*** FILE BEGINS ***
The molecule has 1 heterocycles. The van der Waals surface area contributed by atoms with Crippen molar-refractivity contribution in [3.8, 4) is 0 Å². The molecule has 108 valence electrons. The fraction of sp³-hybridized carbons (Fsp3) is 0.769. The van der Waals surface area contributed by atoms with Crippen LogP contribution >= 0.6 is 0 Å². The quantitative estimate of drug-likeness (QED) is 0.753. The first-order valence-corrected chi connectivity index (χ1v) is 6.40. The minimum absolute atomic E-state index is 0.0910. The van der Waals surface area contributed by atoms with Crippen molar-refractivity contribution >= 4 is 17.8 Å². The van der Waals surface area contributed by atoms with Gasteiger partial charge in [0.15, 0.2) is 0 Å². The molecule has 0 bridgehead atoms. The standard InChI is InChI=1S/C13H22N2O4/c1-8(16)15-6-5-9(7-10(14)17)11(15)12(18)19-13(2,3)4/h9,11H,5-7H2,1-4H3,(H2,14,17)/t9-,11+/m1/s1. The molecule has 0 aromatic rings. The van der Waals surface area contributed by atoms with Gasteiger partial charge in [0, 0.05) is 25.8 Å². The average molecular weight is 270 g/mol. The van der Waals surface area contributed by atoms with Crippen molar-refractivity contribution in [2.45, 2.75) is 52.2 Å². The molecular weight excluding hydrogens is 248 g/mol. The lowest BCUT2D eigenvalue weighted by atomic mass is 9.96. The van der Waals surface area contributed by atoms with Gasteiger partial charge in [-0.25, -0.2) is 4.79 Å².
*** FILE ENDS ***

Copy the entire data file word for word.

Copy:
The molecule has 1 heterocycles. The van der Waals surface area contributed by atoms with Crippen molar-refractivity contribution in [3.8, 4) is 0 Å². The molecule has 108 valence electrons. The fraction of sp³-hybridized carbons (Fsp3) is 0.769. The van der Waals surface area contributed by atoms with Crippen LogP contribution >= 0.6 is 0 Å². The quantitative estimate of drug-likeness (QED) is 0.753. The first-order valence-corrected chi connectivity index (χ1v) is 6.40. The minimum absolute atomic E-state index is 0.0910. The van der Waals surface area contributed by atoms with Crippen molar-refractivity contribution >= 4 is 17.8 Å². The van der Waals surface area contributed by atoms with Gasteiger partial charge in [0.15, 0.2) is 0 Å². The molecule has 0 bridgehead atoms. The standard InChI is InChI=1S/C13H22N2O4/c1-8(16)15-6-5-9(7-10(14)17)11(15)12(18)19-13(2,3)4/h9,11H,5-7H2,1-4H3,(H2,14,17)/t9-,11+/m1/s1. The molecule has 0 aromatic rings. The van der Waals surface area contributed by atoms with Gasteiger partial charge in [0, 0.05) is 25.8 Å². The average molecular weight is 270 g/mol. The van der Waals surface area contributed by atoms with Crippen molar-refractivity contribution in [2.45, 2.75) is 52.2 Å². The molecular weight excluding hydrogens is 248 g/mol. The lowest BCUT2D eigenvalue weighted by atomic mass is 9.96. The van der Waals surface area contributed by atoms with Gasteiger partial charge in [-0.25, -0.2) is 4.79 Å².